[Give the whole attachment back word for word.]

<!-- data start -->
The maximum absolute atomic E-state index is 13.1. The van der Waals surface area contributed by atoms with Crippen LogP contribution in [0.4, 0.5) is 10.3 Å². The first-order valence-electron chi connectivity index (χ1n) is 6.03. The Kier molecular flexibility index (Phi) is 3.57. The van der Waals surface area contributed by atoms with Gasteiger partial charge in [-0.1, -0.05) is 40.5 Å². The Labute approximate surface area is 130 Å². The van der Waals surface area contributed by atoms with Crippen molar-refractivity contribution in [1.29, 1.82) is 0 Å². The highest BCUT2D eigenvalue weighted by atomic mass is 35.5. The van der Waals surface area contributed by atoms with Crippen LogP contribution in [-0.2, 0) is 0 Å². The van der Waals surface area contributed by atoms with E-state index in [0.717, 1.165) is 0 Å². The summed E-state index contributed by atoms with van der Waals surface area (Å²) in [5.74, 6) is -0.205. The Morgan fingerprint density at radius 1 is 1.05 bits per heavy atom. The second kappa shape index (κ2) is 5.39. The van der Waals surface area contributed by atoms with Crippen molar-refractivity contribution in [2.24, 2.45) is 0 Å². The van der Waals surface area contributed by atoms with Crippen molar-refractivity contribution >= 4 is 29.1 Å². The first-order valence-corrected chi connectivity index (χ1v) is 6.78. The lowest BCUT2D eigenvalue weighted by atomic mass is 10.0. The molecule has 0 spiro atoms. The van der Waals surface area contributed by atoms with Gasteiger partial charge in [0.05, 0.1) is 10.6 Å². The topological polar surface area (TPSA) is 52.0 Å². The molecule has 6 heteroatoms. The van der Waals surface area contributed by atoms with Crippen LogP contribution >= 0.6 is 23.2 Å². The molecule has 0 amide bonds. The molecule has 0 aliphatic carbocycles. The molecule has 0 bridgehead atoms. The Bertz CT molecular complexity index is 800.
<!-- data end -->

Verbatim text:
The maximum absolute atomic E-state index is 13.1. The van der Waals surface area contributed by atoms with Crippen LogP contribution in [0.4, 0.5) is 10.3 Å². The first-order valence-electron chi connectivity index (χ1n) is 6.03. The Kier molecular flexibility index (Phi) is 3.57. The van der Waals surface area contributed by atoms with Gasteiger partial charge in [-0.1, -0.05) is 40.5 Å². The Labute approximate surface area is 130 Å². The van der Waals surface area contributed by atoms with Crippen molar-refractivity contribution in [1.29, 1.82) is 0 Å². The highest BCUT2D eigenvalue weighted by atomic mass is 35.5. The van der Waals surface area contributed by atoms with Crippen LogP contribution in [-0.2, 0) is 0 Å². The van der Waals surface area contributed by atoms with E-state index in [0.717, 1.165) is 0 Å². The summed E-state index contributed by atoms with van der Waals surface area (Å²) in [5.74, 6) is -0.205. The Morgan fingerprint density at radius 1 is 1.05 bits per heavy atom. The second kappa shape index (κ2) is 5.39. The van der Waals surface area contributed by atoms with Crippen molar-refractivity contribution in [2.24, 2.45) is 0 Å². The van der Waals surface area contributed by atoms with Crippen molar-refractivity contribution >= 4 is 29.1 Å². The first-order valence-corrected chi connectivity index (χ1v) is 6.78. The lowest BCUT2D eigenvalue weighted by atomic mass is 10.0. The molecule has 0 spiro atoms. The van der Waals surface area contributed by atoms with Gasteiger partial charge in [0.05, 0.1) is 10.6 Å². The topological polar surface area (TPSA) is 52.0 Å². The molecule has 6 heteroatoms. The van der Waals surface area contributed by atoms with Crippen LogP contribution >= 0.6 is 23.2 Å². The molecule has 0 amide bonds. The molecule has 0 aliphatic carbocycles. The molecule has 0 bridgehead atoms. The Bertz CT molecular complexity index is 800.